On his roadshows, he said he was not looking at any number nor was he signing any deals.
"I am here to talk to investors who are showing positive response. I am here to make sure that they continue to remain invested in India and to increase their allocation to India," he said answering a wide-range of questions on India from the Indian and American media.
On the decline in investments in India in the last few years, Chidambaram said they were because of their own issues and domestic problems.
"They (investors) have become more cautious and need money for their own resources. Their economies require more funds and added to the downturn in India, naturally," he said.
On ratings given by agencies, he said India has made out a case for ratings upgrade. "Some (agencies) upgraded from negative to stable and there will be an upgrade for sure. In course of time there will be an upgrade," he said.
"We were never in any danger (of a rating downgrade) and we feel the negative outlook is perhaps not justified at all. I believe that they downgraded China from AA plus to A plus. If they are looking at candidates for downgrading, I can suggest a few," he said.
Answering questions on the concern expressed in some sections on growing corruption cases and infrastructure lacuna in India, Chidambaram said "of course there is corruption.
"Corruption was raised as one of the issues in meetings with investors but they did not dominate the discussions. In the last two days if two questions were asked on corruption, 20 were on infrastructure development," he said.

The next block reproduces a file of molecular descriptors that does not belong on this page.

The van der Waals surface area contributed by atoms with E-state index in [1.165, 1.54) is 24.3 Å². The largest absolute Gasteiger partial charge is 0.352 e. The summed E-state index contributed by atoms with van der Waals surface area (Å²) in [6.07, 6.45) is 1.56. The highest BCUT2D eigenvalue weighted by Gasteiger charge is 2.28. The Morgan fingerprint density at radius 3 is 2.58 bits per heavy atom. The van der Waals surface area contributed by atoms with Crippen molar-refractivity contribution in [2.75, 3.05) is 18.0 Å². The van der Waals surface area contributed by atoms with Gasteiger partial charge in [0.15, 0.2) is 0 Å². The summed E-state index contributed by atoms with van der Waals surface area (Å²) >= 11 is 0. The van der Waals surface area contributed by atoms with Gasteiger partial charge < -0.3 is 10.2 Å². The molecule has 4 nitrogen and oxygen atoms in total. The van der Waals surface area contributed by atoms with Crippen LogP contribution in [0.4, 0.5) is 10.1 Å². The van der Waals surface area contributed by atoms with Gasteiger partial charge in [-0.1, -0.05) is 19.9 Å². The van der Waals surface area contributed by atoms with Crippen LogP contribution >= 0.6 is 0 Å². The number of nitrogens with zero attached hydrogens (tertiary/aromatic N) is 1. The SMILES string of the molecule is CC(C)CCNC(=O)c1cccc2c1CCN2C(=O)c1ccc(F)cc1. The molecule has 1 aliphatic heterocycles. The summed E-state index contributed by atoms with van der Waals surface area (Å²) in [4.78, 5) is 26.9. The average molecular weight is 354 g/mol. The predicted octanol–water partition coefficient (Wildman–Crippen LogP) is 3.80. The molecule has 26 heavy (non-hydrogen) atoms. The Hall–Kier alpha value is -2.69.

Finance Minister said India needed USD 1 trillion in infrastructure projects alone in the next five years, of which 47 percent will come from private sector and remaining from government and public sector enterprises.
Stating that there was a need to review FDI sectoral caps, Chidambaram said, "There were many caps imposed at different points in time. We have set up a committee to go into the nature of each cap and ask a question: Has the cap served a purpose? Does it continue to serve a purpose? If it does, let the cap continue. If it does not, then the cap should either be relaxed or removed."
Chidambaram said the committee reviewing FDI caps has had one meeting and another was scheduled for end of this month before the last meeting in May.
"Let the report come and I feel many caps are deserved to be either relaxed or removed," he said.
On the pending insurance pension bill, he said the bill was already in Parliament and he had a round of discussions before embarking on the current tour with Leaders of Opposition the Parliament Sushma Swaraj and Arun Jaitley.
They promised to revert after having internal consultations within their party, he said.
There is a strong case for increasing the FDI cap from 26 percent to 49 percent in the insurance sector and also there are also contra opinions.